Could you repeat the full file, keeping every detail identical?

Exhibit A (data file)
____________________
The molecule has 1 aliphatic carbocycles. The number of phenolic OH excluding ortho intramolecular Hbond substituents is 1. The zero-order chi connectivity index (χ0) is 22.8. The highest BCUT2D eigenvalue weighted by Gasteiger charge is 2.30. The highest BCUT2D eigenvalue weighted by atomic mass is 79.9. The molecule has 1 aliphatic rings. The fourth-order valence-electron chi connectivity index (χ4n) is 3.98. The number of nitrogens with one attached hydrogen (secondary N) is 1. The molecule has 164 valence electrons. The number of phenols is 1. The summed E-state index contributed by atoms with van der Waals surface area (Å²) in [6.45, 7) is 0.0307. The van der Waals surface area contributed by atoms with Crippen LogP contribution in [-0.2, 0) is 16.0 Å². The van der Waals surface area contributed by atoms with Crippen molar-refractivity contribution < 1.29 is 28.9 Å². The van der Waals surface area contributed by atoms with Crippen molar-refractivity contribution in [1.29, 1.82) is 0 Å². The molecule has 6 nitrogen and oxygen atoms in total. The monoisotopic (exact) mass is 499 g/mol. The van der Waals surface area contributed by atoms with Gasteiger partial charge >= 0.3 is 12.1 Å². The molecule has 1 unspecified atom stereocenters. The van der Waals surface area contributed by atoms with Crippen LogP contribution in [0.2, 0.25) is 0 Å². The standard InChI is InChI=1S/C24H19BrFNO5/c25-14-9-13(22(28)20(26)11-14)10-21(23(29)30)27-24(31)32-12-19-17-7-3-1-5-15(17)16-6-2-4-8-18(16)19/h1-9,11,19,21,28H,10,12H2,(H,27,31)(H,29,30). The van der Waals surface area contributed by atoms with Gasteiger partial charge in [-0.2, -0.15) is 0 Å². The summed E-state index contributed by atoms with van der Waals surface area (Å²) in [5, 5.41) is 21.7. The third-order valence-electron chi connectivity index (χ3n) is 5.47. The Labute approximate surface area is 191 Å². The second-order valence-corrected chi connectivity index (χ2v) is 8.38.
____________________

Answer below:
The molecule has 1 aliphatic carbocycles. The number of phenolic OH excluding ortho intramolecular Hbond substituents is 1. The zero-order chi connectivity index (χ0) is 22.8. The highest BCUT2D eigenvalue weighted by Gasteiger charge is 2.30. The highest BCUT2D eigenvalue weighted by atomic mass is 79.9. The molecule has 1 aliphatic rings. The fourth-order valence-electron chi connectivity index (χ4n) is 3.98. The number of nitrogens with one attached hydrogen (secondary N) is 1. The molecule has 164 valence electrons. The number of phenols is 1. The summed E-state index contributed by atoms with van der Waals surface area (Å²) in [6.45, 7) is 0.0307. The van der Waals surface area contributed by atoms with Crippen LogP contribution in [-0.2, 0) is 16.0 Å². The van der Waals surface area contributed by atoms with Crippen molar-refractivity contribution < 1.29 is 28.9 Å². The van der Waals surface area contributed by atoms with Crippen molar-refractivity contribution in [1.29, 1.82) is 0 Å². The molecule has 6 nitrogen and oxygen atoms in total. The monoisotopic (exact) mass is 499 g/mol. The van der Waals surface area contributed by atoms with Gasteiger partial charge >= 0.3 is 12.1 Å². The molecule has 1 unspecified atom stereocenters. The van der Waals surface area contributed by atoms with Crippen LogP contribution in [0.2, 0.25) is 0 Å². The standard InChI is InChI=1S/C24H19BrFNO5/c25-14-9-13(22(28)20(26)11-14)10-21(23(29)30)27-24(31)32-12-19-17-7-3-1-5-15(17)16-6-2-4-8-18(16)19/h1-9,11,19,21,28H,10,12H2,(H,27,31)(H,29,30). The van der Waals surface area contributed by atoms with Gasteiger partial charge in [-0.2, -0.15) is 0 Å². The summed E-state index contributed by atoms with van der Waals surface area (Å²) in [5, 5.41) is 21.7. The third-order valence-electron chi connectivity index (χ3n) is 5.47. The Labute approximate surface area is 191 Å². The second-order valence-corrected chi connectivity index (χ2v) is 8.38.